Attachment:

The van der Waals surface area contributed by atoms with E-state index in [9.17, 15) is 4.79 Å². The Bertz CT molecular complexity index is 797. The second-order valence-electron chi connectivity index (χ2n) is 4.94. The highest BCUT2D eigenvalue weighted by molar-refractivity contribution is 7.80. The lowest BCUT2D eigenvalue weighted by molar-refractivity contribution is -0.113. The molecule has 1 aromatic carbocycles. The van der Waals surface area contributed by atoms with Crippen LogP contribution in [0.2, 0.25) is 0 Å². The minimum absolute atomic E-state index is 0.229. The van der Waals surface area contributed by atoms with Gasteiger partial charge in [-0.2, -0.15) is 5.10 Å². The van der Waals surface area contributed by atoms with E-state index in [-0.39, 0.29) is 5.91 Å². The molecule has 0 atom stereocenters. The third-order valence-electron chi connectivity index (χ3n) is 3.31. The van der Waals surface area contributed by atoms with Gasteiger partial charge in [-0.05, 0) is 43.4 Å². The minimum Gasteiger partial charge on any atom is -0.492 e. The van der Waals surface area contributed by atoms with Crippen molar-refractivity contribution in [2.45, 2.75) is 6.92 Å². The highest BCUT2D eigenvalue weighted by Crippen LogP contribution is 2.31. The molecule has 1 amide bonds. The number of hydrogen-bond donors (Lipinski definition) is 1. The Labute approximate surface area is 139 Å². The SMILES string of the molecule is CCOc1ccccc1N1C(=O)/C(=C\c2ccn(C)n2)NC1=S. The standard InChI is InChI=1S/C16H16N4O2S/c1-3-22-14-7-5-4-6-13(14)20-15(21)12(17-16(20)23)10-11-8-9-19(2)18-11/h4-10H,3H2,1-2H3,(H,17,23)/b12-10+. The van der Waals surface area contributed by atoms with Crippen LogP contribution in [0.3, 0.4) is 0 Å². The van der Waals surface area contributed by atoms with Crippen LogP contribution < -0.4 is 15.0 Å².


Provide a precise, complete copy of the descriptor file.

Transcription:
The van der Waals surface area contributed by atoms with E-state index in [9.17, 15) is 4.79 Å². The Bertz CT molecular complexity index is 797. The second-order valence-electron chi connectivity index (χ2n) is 4.94. The highest BCUT2D eigenvalue weighted by molar-refractivity contribution is 7.80. The lowest BCUT2D eigenvalue weighted by molar-refractivity contribution is -0.113. The molecule has 1 aromatic carbocycles. The van der Waals surface area contributed by atoms with Crippen LogP contribution in [0.2, 0.25) is 0 Å². The minimum absolute atomic E-state index is 0.229. The van der Waals surface area contributed by atoms with Gasteiger partial charge in [-0.2, -0.15) is 5.10 Å². The van der Waals surface area contributed by atoms with E-state index in [-0.39, 0.29) is 5.91 Å². The molecule has 0 atom stereocenters. The third-order valence-electron chi connectivity index (χ3n) is 3.31. The van der Waals surface area contributed by atoms with Gasteiger partial charge in [-0.05, 0) is 43.4 Å². The minimum Gasteiger partial charge on any atom is -0.492 e. The van der Waals surface area contributed by atoms with Crippen molar-refractivity contribution in [2.45, 2.75) is 6.92 Å². The highest BCUT2D eigenvalue weighted by Crippen LogP contribution is 2.31. The molecule has 1 amide bonds. The number of hydrogen-bond donors (Lipinski definition) is 1. The Labute approximate surface area is 139 Å². The SMILES string of the molecule is CCOc1ccccc1N1C(=O)/C(=C\c2ccn(C)n2)NC1=S. The standard InChI is InChI=1S/C16H16N4O2S/c1-3-22-14-7-5-4-6-13(14)20-15(21)12(17-16(20)23)10-11-8-9-19(2)18-11/h4-10H,3H2,1-2H3,(H,17,23)/b12-10+. The van der Waals surface area contributed by atoms with Crippen LogP contribution in [0.3, 0.4) is 0 Å². The van der Waals surface area contributed by atoms with Crippen LogP contribution < -0.4 is 15.0 Å².